Musician SUNAH poses for a portrait at the Northrup King building in Minneapolis, on April 11, 2022. Credit: Jaida Grey Eagle | Sahan Journal

SUNAH, artist, musician, advocate

Pronouns: She/Her, They/Them

Raised in a traditional Hmong family, SUNAH did not have a queer community to engage with until they joined SOY. They connected to the program because they knew local musicians and poets at the time who attended SOY events.

Through their experiences as a musician, activist, and artist, they began to develop a positive vocabulary to identify the LGBTQ Hmong community. 

SUNAH hopes to replace negative language some in the Hmong community use to describe LGBTQ people. There is no known word for queer or gay in the Hmong language. Terms from various Asian languages are sometimes used to describe the community; some carry a negative or dismissive connotation. 

“This has a direct impact on me because I believe language influences how people treat each other,” said SUNAH. “If we are connected to a negative energy and a negative word, that’s how people are going to see us.” 

Seeing an opportunity to address the language issue through music and spoken word, SUNAH applied for a spot on The Cedar commission. Located in the Cedar-Riverside area, the venue’s mission promotes appreciation for diversity through music and art. Once a year, The Cedar accepts applications for the commission from local artists who create new music and conclude with a performance of their work at a final show. 

SUNAH filled a performance spot at The Cedar after articulating how their style of spoken-word and instrumental music tells their story and could help listeners understand LGBTQ Hmong culture. SUNAH’s application stood out to the group reviewing candidates for the commission, said Robert Lehmann, booking and talent manager at The Cedar.  

“Queer identities are marginalized identities in society, especially queer people of color,” said Lehmann. “I think any work done to create positive and supportive places and language for those smaller communities is really valuable work.”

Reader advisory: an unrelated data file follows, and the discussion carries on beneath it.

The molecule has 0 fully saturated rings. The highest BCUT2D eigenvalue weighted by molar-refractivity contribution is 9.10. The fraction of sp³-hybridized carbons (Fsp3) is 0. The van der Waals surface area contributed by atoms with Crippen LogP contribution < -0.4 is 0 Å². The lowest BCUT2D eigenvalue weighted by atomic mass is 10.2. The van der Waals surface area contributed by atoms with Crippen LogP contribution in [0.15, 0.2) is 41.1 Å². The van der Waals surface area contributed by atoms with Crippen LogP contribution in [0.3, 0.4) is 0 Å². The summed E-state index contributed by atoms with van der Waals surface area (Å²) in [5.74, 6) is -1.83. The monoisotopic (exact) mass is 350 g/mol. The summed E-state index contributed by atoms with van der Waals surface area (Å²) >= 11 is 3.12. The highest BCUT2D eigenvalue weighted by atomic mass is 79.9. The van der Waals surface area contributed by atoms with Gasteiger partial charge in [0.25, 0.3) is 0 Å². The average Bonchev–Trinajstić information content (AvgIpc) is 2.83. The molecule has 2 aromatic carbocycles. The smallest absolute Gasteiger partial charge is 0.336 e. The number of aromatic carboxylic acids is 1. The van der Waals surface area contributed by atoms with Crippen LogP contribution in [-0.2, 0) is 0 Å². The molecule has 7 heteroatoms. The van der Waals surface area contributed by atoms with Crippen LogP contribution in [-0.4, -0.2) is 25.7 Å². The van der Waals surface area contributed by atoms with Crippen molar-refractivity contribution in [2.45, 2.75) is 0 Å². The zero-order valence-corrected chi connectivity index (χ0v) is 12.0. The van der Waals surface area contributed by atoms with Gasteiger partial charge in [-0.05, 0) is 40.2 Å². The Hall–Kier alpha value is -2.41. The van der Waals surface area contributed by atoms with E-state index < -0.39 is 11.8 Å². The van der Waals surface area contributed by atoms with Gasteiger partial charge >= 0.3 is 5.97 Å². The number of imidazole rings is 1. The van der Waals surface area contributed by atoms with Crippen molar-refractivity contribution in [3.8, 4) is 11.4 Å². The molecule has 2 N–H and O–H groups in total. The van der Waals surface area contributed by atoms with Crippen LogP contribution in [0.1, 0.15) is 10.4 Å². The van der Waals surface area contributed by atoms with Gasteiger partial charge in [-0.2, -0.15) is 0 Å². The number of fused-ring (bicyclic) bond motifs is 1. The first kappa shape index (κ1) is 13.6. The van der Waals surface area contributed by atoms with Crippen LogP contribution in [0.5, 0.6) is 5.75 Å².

SUNAH performed their work in February 2021 after collecting input from queer Hmong people about positive Hmong words that could be used to identify their community. The performance used spoken word and music to examine the need for change in the Hmong language. It also addressed issues like gender-based violence against queer and trans people. 

“I am not dead yet,” said SUNAH. “I say that because Hmong folks who are queer and trans can never imagine that you can live this long because of the pain, suffering, and the rejection. The rejection takes lives away. I didn’t think I could live this long. I plan to live long.”

Since their time at The Cedar, SUNAH has focused their work at a local non-profit. Working as an advocate, they assist people from the Hmong and Southeast Asian community experiencing gender-based violence.  They are recording “No Word for Queer” with plans to release it in the coming months, and are also promoting alternative Hmong words they hope the Hmong community will begin to use.

Here is a list of the positive Hmong terms and their meanings that SUNAH and the queer Hmong community developed to describe LGBTQ people:  

  •  Mi Npauj Npaim: butterfly

“In our trans community, we relate to butterflies so much,” said SUNAH. “We were once caterpillars, but we have to go into our cocoon to blossom into a butterfly.”

  •  Keem: great and talented 
  •  Ntxhais Nraug: handsome women

  “To embrace the body I was born in and also embrace the masculinity in me,” SUNAH


  • Zaj sawv: rainbow
  • Tub Zoo Nkauj: pretty man
  • Hauw Paus Cua: rooted wind 

“My queerness is so much about freedom of the spirit, freedom of expression, freedom of desires, and freedom from fear,” SUNAH said. “Yet, I feel anchored by all of the trans and queer ancestry that has come before me and by my own experiences as a queer Hmoob person too.” 

  • Yam Ntxwv Hnub Qub: likeness 

SUNAH hopes to inspire others to continue creating and promoting positive Hmong language for the LGBTQ community.“I want to leave information behind and create new paths for the generation after me,” said SUNAH. “I think that’s important. Diversity, culture, and LGBTQ–that’s bigger than me and it doesn’t stop. We are always going to have folks who come after us… We need to start talking about love and accountability.”

Marla Khan-Schwartz is a social worker and freelance writer. Her work has appeared in Growler Magazine, Northeaster Newspaper, 89.3 The Current's blog, and Mitchell Hamline School of Law.